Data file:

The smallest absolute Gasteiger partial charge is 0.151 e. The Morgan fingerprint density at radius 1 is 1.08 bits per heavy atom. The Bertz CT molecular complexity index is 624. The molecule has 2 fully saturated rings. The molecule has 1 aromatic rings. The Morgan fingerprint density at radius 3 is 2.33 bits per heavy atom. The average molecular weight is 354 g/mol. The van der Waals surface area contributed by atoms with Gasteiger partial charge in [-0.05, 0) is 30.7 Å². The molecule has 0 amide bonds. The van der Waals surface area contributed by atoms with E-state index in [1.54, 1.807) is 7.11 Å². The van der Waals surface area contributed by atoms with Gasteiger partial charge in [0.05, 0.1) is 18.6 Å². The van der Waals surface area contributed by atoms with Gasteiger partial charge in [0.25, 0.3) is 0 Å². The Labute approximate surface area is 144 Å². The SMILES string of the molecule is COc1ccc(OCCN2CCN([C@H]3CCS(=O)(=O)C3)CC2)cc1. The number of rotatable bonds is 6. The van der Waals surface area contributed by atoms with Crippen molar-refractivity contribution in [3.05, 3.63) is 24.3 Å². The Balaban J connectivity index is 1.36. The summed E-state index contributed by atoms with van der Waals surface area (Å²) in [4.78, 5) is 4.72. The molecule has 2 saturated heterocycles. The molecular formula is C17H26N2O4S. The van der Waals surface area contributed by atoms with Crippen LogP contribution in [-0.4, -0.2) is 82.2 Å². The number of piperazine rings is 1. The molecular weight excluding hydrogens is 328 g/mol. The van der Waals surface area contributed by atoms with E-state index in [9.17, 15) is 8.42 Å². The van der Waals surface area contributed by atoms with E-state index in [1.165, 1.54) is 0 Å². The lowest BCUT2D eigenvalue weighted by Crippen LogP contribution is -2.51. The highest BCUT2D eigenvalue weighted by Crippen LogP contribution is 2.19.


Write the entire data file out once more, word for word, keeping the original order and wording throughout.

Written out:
The smallest absolute Gasteiger partial charge is 0.151 e. The Morgan fingerprint density at radius 1 is 1.08 bits per heavy atom. The Bertz CT molecular complexity index is 624. The molecule has 2 fully saturated rings. The molecule has 1 aromatic rings. The Morgan fingerprint density at radius 3 is 2.33 bits per heavy atom. The average molecular weight is 354 g/mol. The van der Waals surface area contributed by atoms with Gasteiger partial charge in [-0.05, 0) is 30.7 Å². The molecule has 0 amide bonds. The van der Waals surface area contributed by atoms with E-state index in [1.54, 1.807) is 7.11 Å². The van der Waals surface area contributed by atoms with Gasteiger partial charge in [0.05, 0.1) is 18.6 Å². The van der Waals surface area contributed by atoms with Gasteiger partial charge in [0.25, 0.3) is 0 Å². The Labute approximate surface area is 144 Å². The SMILES string of the molecule is COc1ccc(OCCN2CCN([C@H]3CCS(=O)(=O)C3)CC2)cc1. The number of rotatable bonds is 6. The van der Waals surface area contributed by atoms with Crippen molar-refractivity contribution in [3.05, 3.63) is 24.3 Å². The Balaban J connectivity index is 1.36. The summed E-state index contributed by atoms with van der Waals surface area (Å²) in [4.78, 5) is 4.72. The molecule has 2 saturated heterocycles. The molecular formula is C17H26N2O4S. The van der Waals surface area contributed by atoms with Crippen LogP contribution in [-0.4, -0.2) is 82.2 Å². The number of piperazine rings is 1. The molecular weight excluding hydrogens is 328 g/mol. The van der Waals surface area contributed by atoms with E-state index in [9.17, 15) is 8.42 Å². The van der Waals surface area contributed by atoms with E-state index in [1.165, 1.54) is 0 Å². The lowest BCUT2D eigenvalue weighted by Crippen LogP contribution is -2.51. The highest BCUT2D eigenvalue weighted by Crippen LogP contribution is 2.19.